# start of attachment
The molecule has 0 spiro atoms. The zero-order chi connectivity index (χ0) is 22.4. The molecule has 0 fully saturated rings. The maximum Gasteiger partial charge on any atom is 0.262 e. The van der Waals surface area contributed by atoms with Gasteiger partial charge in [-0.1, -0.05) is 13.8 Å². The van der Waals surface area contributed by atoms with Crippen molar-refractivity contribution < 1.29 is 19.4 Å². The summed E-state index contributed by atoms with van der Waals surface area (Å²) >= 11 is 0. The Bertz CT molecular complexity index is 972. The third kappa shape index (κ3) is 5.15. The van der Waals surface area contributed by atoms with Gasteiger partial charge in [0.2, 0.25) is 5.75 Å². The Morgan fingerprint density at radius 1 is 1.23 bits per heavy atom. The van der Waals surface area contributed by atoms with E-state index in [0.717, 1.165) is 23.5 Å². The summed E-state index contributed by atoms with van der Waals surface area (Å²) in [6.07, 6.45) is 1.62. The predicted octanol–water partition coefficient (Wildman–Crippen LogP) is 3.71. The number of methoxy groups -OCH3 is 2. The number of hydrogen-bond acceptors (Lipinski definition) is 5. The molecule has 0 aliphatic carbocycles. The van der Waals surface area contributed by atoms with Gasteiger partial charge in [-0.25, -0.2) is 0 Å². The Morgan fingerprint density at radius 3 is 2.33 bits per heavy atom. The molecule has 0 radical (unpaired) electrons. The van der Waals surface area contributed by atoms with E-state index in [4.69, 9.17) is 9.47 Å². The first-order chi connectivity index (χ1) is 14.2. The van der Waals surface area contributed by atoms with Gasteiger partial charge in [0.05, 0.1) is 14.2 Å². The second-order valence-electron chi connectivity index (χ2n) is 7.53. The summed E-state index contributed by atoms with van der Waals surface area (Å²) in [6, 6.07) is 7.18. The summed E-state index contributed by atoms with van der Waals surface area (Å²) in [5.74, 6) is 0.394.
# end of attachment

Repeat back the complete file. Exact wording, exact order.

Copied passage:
The molecule has 0 spiro atoms. The zero-order chi connectivity index (χ0) is 22.4. The molecule has 0 fully saturated rings. The maximum Gasteiger partial charge on any atom is 0.262 e. The van der Waals surface area contributed by atoms with Gasteiger partial charge in [-0.1, -0.05) is 13.8 Å². The van der Waals surface area contributed by atoms with Crippen molar-refractivity contribution < 1.29 is 19.4 Å². The summed E-state index contributed by atoms with van der Waals surface area (Å²) >= 11 is 0. The Bertz CT molecular complexity index is 972. The third kappa shape index (κ3) is 5.15. The van der Waals surface area contributed by atoms with Gasteiger partial charge in [0.2, 0.25) is 5.75 Å². The Morgan fingerprint density at radius 1 is 1.23 bits per heavy atom. The van der Waals surface area contributed by atoms with E-state index in [0.717, 1.165) is 23.5 Å². The summed E-state index contributed by atoms with van der Waals surface area (Å²) in [6.07, 6.45) is 1.62. The predicted octanol–water partition coefficient (Wildman–Crippen LogP) is 3.71. The number of methoxy groups -OCH3 is 2. The number of hydrogen-bond acceptors (Lipinski definition) is 5. The molecule has 0 aliphatic carbocycles. The van der Waals surface area contributed by atoms with Gasteiger partial charge in [-0.25, -0.2) is 0 Å². The Morgan fingerprint density at radius 3 is 2.33 bits per heavy atom. The molecule has 0 radical (unpaired) electrons. The van der Waals surface area contributed by atoms with E-state index in [4.69, 9.17) is 9.47 Å². The first-order chi connectivity index (χ1) is 14.2. The van der Waals surface area contributed by atoms with Gasteiger partial charge in [0.05, 0.1) is 14.2 Å². The second-order valence-electron chi connectivity index (χ2n) is 7.53. The summed E-state index contributed by atoms with van der Waals surface area (Å²) in [6, 6.07) is 7.18. The summed E-state index contributed by atoms with van der Waals surface area (Å²) in [5.74, 6) is 0.394.